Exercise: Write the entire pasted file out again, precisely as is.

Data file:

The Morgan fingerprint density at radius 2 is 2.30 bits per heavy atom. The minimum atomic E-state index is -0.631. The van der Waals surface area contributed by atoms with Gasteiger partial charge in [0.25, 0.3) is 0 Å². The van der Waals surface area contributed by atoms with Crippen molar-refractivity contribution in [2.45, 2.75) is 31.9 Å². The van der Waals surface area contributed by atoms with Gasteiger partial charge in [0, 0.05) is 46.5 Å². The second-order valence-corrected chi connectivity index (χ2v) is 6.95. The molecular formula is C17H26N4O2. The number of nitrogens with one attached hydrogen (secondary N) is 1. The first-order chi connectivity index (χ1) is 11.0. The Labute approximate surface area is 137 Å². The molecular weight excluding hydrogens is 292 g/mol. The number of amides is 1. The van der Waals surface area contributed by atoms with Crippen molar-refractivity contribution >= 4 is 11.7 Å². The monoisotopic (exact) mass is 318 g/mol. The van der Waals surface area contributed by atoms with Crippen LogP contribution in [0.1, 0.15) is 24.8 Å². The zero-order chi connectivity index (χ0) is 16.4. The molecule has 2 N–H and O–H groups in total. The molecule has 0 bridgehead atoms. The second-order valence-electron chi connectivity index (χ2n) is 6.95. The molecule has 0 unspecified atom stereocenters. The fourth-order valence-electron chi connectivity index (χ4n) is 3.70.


The Morgan fingerprint density at radius 2 is 2.30 bits per heavy atom. The minimum atomic E-state index is -0.631. The van der Waals surface area contributed by atoms with Gasteiger partial charge in [0.25, 0.3) is 0 Å². The van der Waals surface area contributed by atoms with Crippen molar-refractivity contribution in [2.45, 2.75) is 31.9 Å². The van der Waals surface area contributed by atoms with Gasteiger partial charge in [0, 0.05) is 46.5 Å². The second-order valence-corrected chi connectivity index (χ2v) is 6.95. The molecular formula is C17H26N4O2. The number of nitrogens with one attached hydrogen (secondary N) is 1. The first-order chi connectivity index (χ1) is 11.0. The Labute approximate surface area is 137 Å². The molecular weight excluding hydrogens is 292 g/mol. The number of amides is 1. The van der Waals surface area contributed by atoms with Crippen molar-refractivity contribution >= 4 is 11.7 Å². The monoisotopic (exact) mass is 318 g/mol. The van der Waals surface area contributed by atoms with Crippen LogP contribution in [0.1, 0.15) is 24.8 Å². The zero-order chi connectivity index (χ0) is 16.4. The molecule has 2 N–H and O–H groups in total. The molecule has 0 bridgehead atoms. The second-order valence-electron chi connectivity index (χ2n) is 6.95. The molecule has 0 unspecified atom stereocenters. The fourth-order valence-electron chi connectivity index (χ4n) is 3.70.